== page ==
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Role for all staff in helping students build resilience says VC

Thursday, 16 February 2017 10:03pm

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Vice-Chancellor Professor Harlene Hayne delivers her 2017 Welcome Back Lecture to Staff at the St David Lecture Theatre yesterday evening. Photo: Sharron Bennett.

University of Otago Vice-Chancellor Professor Harlene Hayne encouraged staff to put down their mobile phones and “be present” with students and one another, in her 2017 Welcome Back Lecture for Staff yesterday afternoon.

The annual lecture was this year held in the St David Lecture Theatre, and livestreamed for those unable to attend.

Professor Hayne titled her lecture “Oh, the Places You’ll Go” Building Resilience in a Residential University, after the Dr Seuss book, saying while the book was aimed at children it also contained a complex psychological message that was very applicable to the work general, academic and residential staff did each year with incoming students.

"I used to think they were happy because they were successful. Now I believe they are successful because they are happy."

These students arrive in Dunedin with brains in their head, feet in their shoes and great places ahead of them, but many would also experience failure for the first time at Otago too – a poor mark, a relationship break up, or the realisation they might not get into a professional course – and “un-slumping” themselves following this failure could be difficult.

However, Professor Hayne told the attendees, all staff could play their part in helping students build resilience to “un-slump” in the face of adversity.

She told staff there were four things they could do, no matter what their role or position at the University.

The first was to count their blessings. “The most successful people I meet are happy,” Professor Hayne said. “I used to think they were happy because they were successful. Now I believe they are successful because they are happy.”

It was important staff modelled the types of outlook they would like to see in students, Professor Hayne said.

The second was to “be present” in the moment. She said mobile phone addictions were common within the University community, and that she often saw lecturers checking their messages while standing at the front of theatres waiting for students to arrive rather than interacting with their students, or staff sitting side-by-side waiting for a meeting checking their phones rather than chatting with one another. Professor Hayne urged staff to put down their phones.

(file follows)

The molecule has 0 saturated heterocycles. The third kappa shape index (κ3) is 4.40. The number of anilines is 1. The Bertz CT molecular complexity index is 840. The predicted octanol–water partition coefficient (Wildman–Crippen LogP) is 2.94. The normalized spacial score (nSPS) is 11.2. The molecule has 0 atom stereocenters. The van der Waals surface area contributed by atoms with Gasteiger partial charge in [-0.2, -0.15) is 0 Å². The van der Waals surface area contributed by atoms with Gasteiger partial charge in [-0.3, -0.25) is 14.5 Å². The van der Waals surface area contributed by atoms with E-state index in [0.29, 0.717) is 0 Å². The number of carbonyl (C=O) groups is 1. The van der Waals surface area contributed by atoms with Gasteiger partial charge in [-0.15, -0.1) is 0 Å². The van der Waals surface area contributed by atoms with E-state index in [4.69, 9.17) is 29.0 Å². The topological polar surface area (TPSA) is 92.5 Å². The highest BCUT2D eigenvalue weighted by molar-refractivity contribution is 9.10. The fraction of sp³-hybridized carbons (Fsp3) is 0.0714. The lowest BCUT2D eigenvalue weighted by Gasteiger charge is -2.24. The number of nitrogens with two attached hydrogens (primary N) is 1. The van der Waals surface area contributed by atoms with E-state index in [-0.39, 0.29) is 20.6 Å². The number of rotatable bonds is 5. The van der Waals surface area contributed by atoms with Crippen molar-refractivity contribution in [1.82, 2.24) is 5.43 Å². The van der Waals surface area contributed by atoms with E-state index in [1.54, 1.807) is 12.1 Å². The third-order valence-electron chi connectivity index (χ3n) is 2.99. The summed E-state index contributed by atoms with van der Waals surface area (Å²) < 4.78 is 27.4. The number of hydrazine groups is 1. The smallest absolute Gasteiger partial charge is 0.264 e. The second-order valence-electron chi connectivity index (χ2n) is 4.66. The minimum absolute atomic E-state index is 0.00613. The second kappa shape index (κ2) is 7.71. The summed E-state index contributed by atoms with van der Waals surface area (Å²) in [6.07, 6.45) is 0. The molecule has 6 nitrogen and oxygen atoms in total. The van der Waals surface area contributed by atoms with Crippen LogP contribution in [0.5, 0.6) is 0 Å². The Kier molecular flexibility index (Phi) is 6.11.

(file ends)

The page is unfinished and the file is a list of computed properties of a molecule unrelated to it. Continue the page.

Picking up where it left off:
"While sharing stories of your own failures with others does require you to be a little vulnerable, it gives a student something to against which to evaluate their own failure."

The third was to find teachable moments. A student experiencing their first failure could benefit from learning that everyone fails sometimes, she said.

“I always share my experience of sending my first paper out for publication, and getting the reviewers’ comments back that basically recommended that the paper should be burned before it contaminated the whole of Western civilisation,” Professor Hayne laughed.

She said she contemplated quitting graduate school after this catastrophic set back, but that her supervisor allowed her to lick her wounds then made her face up to it.

“Now that paper is my most cited publication. While sharing stories of your own failures with others does require you to be a little vulnerable, it gives a student something to against which to evaluate their own failure.”

Professor Hayne’s final suggestion to help students build resilience was to take the time to learn about the range of support available to them at the University of Otago – and be able to point them toward it if needed.

Student Health Services, Disability Information and Support, the Maori and Pacific Island Centres, HEDC Student Learning Development and the Locals programme were all available to assist students.

The Lecture was followed by an informal BBQ, giving staff from across the University the opportunity to connect or re-connect before the academic year begins.

Check out some more images from the Welcome Back BBQ:

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Staff help themselves to a delicious BBQ meal following the 2017 Welcome Back Lecture for Staff. Photos: Sharron Bennett.

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Vice-Chancellor Professor Harlene Hayne chats with (from left) Residential Assistants Brendan Wyatt of Aquinas, Penelope McRandle of Cumberland and Luke Barker of Cumberland.

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Residential Assistant Hamish Darling of Aquinas (left), Otago Business School and Division of Commerce Dean and Pro-Vice-Chancellor Professor Robin Gauld, Residential Assistant Jessica Bell of Aquinas and University Chief Operating Officer Stephen Willis enjoy dinner together.

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Director of Locals and First Year Experience Dr Stephen Scott eats with colleagues.